Opening a new front in the City University of New York's repression of Palestinian-solidarity activism, John Jay College president Jeremy Travis issued a campus-wide email late yesterday afternoon asserting that Palestinian-solidarity activism "fuel[s]" anti-Semitism. His statement comes after the CUNY Graduate Center administration asked the Doctoral Students' Council to pull the BDS resolution the body has been considering since mid-September, and after a top CUNY attorney denied that the university has sought to repress the efforts of Students for Justice in Palestine chapters, which a group of CUNY faculty had warned about in a collective letter to CUNY administration.
Scroll down for the complete statement, which was issued at 5:33 p.m. yesterday and went to John Jay alumni as well. After stating that John Jay is "dedicated to our mission of 'educating for justice'"—an obvious appropriation of "Students for Justice in Palestine"—Travis went on to say that he is "deeply troubled, both personally and professionally, by recent reports that Jewish students at John Jay College have felt intimidated and harassed on our campus." He intensifies the rhetoric in the next paragraph, asserting that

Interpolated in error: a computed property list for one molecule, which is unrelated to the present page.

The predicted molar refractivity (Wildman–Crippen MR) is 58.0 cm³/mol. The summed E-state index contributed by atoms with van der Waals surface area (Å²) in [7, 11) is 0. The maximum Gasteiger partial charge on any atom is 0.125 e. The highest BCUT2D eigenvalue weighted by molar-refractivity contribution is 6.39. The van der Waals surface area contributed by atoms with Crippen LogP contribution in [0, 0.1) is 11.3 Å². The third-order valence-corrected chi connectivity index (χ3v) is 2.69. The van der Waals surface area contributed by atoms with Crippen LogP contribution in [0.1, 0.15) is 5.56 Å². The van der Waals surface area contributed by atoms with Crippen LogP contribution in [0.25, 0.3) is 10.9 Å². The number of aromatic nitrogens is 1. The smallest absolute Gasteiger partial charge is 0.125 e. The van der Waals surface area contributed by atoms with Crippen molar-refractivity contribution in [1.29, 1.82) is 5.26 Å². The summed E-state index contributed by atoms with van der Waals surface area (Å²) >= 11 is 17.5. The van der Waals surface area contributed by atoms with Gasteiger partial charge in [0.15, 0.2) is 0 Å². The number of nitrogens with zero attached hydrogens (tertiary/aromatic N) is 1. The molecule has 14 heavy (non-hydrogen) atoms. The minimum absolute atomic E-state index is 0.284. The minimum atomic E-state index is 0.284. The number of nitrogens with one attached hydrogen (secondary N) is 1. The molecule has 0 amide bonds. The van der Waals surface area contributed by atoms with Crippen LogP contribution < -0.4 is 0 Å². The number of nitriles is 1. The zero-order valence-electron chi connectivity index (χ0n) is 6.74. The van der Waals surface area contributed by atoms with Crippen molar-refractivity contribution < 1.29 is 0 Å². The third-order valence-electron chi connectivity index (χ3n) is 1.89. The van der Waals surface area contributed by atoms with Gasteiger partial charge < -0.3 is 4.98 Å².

These instances on our campus occurred at a time when other parts of our country, and countries in Europe, are witnessing a rise in anti-Semitism. Universities are often a focal point for organizing activities that have fueled these trends.
The rest of the statement employs the kind of platitudes automatically used to dress up such repression in the guise of "encourag[ing] free and open discussion," the particular phrase Travis uses. But let's be clear: this is the latest example that free and open discussion of Palestine, and the Israeli occupation and colonization of it, is not as free and open as CUNY administrators pretend that it is.
Furthermore, this statement is also an example of how opponents of Palestinian-solidarity activism turn claims against them into claims against the organizers. Just today a CUNY student held a news conference at the Brooklyn courthouse to detail what happened to her while recently protesting the Brooklyn Nets' game with an Israeli team, when she was punched by an interloper, who was then allowed to escape with the help of the NYPD; the assailant later claimed he subsequently experienced a hate crime, which was circulated in sympathetic press outlets. And at the beginning of this semester, after an SJP die-in at Brooklyn College, an SJP member was spat on by a fellow student.
John Jay College's SJP recently held its own die-in, and we see the angry response, this time from the college's president.
Click the image below for a closer view of Travis's statement.